TALtech v. Esquel Apparel (Fed. Cir. 2008) (nonprecedential)
Summary: (1) An applicant need not disclose its own prior work or inspiration for invention if merely cumulative of other references cited; (2) Failing to identify the brand of adhesive tape used in the invention was a best mode violation — resulting in claim invalidation; (3) There is no presumptive order of the steps in a process claim – unless the claim language “requires an ordering of steps” either implicitly or explicitly.
One of TAL’s employees – John Wong – was inspired by TAL’s use of heat-fusible adhesive tape in manufacture raincoats. Over a long process of trial and error, Wong figured out how to use a particular variety of adhesive tape to create a dress shirt that does not pucker after washing.
After receiving a US utility patent, TAL became embroiled an patent litigation with another Hong-Kong based manufacturer – Esquel Apparel. In that litigation, the district court found TAL’s patent unenforceable due to inequitable conduct during prosecution and invalid for failing to submit fulfill the “best mode” requirement of 35 U.S.C. 112 (inter alia). Based on the inequitable conduct, the court also awarded attorney fees to Esquel.
Inequitable Conduct: “In this case, the district court found TAL liable for inequitable conduct because inventor John Wong had not disclosed the raincoat seam that inspired his invention to the PTO.” On appeal, the CAFC first dispelled any notion that a patent applicant is required to disclose the inspiration for the invention. Although not stated by the court, 35 U.S.C. 103(a) arguably indicates that the inspiration is not relevant to the patentability inquiry: “Patentability shall not be negatived by the manner in which the invention was made.”
Here, the CAFC noted that TAL’s raincoat may well have been “merely cumulative” to a German patent application that was submitted during prosecution. “If the undisclosed raincoat seam was merely cumulative to [the German application], then no inequitable conduct lies in its nondisclosure.”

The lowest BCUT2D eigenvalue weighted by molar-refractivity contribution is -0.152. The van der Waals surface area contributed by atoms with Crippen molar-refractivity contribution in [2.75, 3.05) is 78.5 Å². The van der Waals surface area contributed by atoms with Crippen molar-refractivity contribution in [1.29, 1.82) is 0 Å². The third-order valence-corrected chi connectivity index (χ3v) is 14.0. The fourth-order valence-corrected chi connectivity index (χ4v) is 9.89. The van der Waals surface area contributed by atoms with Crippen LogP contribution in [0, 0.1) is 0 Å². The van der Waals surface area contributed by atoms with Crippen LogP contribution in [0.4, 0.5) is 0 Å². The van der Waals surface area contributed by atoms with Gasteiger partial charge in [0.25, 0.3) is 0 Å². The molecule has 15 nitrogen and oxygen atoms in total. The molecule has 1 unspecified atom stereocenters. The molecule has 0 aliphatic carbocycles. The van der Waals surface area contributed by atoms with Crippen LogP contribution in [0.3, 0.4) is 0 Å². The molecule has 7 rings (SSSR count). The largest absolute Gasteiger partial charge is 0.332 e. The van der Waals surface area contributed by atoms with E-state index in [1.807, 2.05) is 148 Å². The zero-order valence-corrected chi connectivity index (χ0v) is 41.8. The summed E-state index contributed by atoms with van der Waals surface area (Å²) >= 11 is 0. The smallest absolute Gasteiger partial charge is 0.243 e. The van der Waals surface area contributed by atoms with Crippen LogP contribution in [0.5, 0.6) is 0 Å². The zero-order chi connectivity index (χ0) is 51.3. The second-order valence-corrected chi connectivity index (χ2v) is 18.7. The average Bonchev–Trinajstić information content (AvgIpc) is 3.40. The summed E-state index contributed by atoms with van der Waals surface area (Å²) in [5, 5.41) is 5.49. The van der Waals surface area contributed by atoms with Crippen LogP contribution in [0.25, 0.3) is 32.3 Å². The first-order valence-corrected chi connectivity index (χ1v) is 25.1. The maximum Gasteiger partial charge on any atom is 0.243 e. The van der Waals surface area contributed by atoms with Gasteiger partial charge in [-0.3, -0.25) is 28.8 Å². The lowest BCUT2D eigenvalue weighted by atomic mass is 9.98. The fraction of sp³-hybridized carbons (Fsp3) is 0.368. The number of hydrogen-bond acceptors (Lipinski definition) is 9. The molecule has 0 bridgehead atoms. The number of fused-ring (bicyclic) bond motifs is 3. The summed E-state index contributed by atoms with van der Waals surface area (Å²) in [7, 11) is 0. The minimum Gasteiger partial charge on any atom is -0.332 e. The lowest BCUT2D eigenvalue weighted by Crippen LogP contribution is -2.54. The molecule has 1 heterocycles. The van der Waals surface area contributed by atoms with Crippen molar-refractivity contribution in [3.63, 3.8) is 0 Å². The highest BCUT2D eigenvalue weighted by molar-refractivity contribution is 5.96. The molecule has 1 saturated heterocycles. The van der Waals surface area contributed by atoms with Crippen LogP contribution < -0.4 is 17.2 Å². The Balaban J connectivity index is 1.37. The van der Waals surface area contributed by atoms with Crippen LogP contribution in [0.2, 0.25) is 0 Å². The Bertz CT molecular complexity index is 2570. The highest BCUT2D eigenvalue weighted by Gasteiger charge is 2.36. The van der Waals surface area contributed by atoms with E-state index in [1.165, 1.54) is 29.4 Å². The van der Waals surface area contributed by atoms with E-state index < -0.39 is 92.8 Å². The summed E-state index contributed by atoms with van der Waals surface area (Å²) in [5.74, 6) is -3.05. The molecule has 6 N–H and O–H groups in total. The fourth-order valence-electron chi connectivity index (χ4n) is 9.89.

Best Mode: At the time of filing, Wong had settled upon a particular type of adhesive tape – known as Vilene SL33 – as the best way to form the seams. The patent application did not, however, disclose Vilene SL33. A patent may be invalidated for failing to submit a “best mode” if (1) the inventor possessed a best mode at the time of filing; and (2) the written description fails to disclose the best mode in a way to allow one reasonably skilled in the art to practice that mode.
Possession of the Best Mode: The evidence clearly showed that Wong “experimented with many adhesives but settled on a preference for one.” Thus, the court agreed that the first prong was met — the inventor did possess a best mode at the time of filing – i.e., Vilene SL33.
On the second prong the CAFC disregarded the applicant’s argument that the PTO “prefers the use of generic names of products” and that there is no evidence that the Vilene brand products are actually better quality than other brands. Instead, the court honed-in on the result of the first prong – that Vilene SL33 was the best mode known to the inventor – and agreed that the best mode had not been disclosed. “TAL has not explained how the written description teaches one having reasonable skill in the art the way to practice the best mode as found in the analysis of the first prong – the use of Vilene SL33.”
Process Order: “Generally, there is no presumption of order, and so a claim with many steps can be infringed by an accused process performing the claimed steps in any order. However, we will find that the claim requires an ordering of steps when the claim language, as a matter of logic or grammar, requires that the steps be performed in the order written, or the specification directly or implicitly requires such a narrow construction.”
In this case, the claimed process implicitly requires a particular ordering. In particular, the bonding adhesive must be presented before a folding step because the folding step requires that the garment abut the bonding element.
Conclusion: The asserted claims were found invalid and not infringed. The remand appears only necessary to determine inequitable conduct and consequently potential attorney fees.